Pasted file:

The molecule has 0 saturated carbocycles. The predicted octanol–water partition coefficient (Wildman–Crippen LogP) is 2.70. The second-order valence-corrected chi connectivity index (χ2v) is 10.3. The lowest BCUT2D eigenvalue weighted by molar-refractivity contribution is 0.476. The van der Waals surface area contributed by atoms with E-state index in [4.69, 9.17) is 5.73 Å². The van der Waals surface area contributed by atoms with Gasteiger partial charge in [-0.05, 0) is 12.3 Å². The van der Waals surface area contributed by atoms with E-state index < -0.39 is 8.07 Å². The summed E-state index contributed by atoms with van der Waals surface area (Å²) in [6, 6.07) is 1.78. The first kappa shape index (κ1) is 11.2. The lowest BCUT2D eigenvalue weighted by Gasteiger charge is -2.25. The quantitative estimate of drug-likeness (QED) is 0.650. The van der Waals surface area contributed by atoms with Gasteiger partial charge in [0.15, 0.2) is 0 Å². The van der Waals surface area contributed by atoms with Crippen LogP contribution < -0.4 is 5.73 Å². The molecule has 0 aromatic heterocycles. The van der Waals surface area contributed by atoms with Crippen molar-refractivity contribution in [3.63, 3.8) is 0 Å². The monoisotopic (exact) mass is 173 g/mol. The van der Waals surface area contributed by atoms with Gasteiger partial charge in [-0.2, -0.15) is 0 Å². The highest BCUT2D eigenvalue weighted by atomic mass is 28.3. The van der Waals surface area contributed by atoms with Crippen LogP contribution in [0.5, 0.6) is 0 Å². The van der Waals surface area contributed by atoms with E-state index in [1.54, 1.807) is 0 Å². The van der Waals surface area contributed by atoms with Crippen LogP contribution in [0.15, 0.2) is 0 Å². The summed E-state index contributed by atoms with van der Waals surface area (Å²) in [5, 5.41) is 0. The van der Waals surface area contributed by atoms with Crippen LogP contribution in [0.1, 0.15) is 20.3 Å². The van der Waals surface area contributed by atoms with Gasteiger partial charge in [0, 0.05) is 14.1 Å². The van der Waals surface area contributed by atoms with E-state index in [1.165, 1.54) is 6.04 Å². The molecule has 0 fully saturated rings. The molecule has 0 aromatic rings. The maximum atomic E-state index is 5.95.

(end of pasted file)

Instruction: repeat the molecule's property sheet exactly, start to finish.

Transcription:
The molecule has 0 saturated carbocycles. The predicted octanol–water partition coefficient (Wildman–Crippen LogP) is 2.70. The second-order valence-corrected chi connectivity index (χ2v) is 10.3. The lowest BCUT2D eigenvalue weighted by molar-refractivity contribution is 0.476. The van der Waals surface area contributed by atoms with E-state index in [4.69, 9.17) is 5.73 Å². The van der Waals surface area contributed by atoms with Gasteiger partial charge in [-0.05, 0) is 12.3 Å². The van der Waals surface area contributed by atoms with E-state index < -0.39 is 8.07 Å². The summed E-state index contributed by atoms with van der Waals surface area (Å²) in [6, 6.07) is 1.78. The first kappa shape index (κ1) is 11.2. The lowest BCUT2D eigenvalue weighted by Gasteiger charge is -2.25. The quantitative estimate of drug-likeness (QED) is 0.650. The van der Waals surface area contributed by atoms with Gasteiger partial charge in [0.15, 0.2) is 0 Å². The van der Waals surface area contributed by atoms with Crippen LogP contribution < -0.4 is 5.73 Å². The molecule has 0 aromatic heterocycles. The van der Waals surface area contributed by atoms with Crippen molar-refractivity contribution in [3.63, 3.8) is 0 Å². The monoisotopic (exact) mass is 173 g/mol. The van der Waals surface area contributed by atoms with Gasteiger partial charge in [-0.2, -0.15) is 0 Å². The highest BCUT2D eigenvalue weighted by atomic mass is 28.3. The van der Waals surface area contributed by atoms with Crippen LogP contribution in [0.5, 0.6) is 0 Å². The van der Waals surface area contributed by atoms with E-state index in [1.54, 1.807) is 0 Å². The van der Waals surface area contributed by atoms with Crippen LogP contribution in [0.15, 0.2) is 0 Å². The summed E-state index contributed by atoms with van der Waals surface area (Å²) in [5, 5.41) is 0. The van der Waals surface area contributed by atoms with Crippen LogP contribution in [0.1, 0.15) is 20.3 Å². The van der Waals surface area contributed by atoms with Gasteiger partial charge in [0, 0.05) is 14.1 Å². The van der Waals surface area contributed by atoms with E-state index in [1.165, 1.54) is 6.04 Å². The molecule has 0 fully saturated rings. The molecule has 0 aromatic rings. The maximum atomic E-state index is 5.95.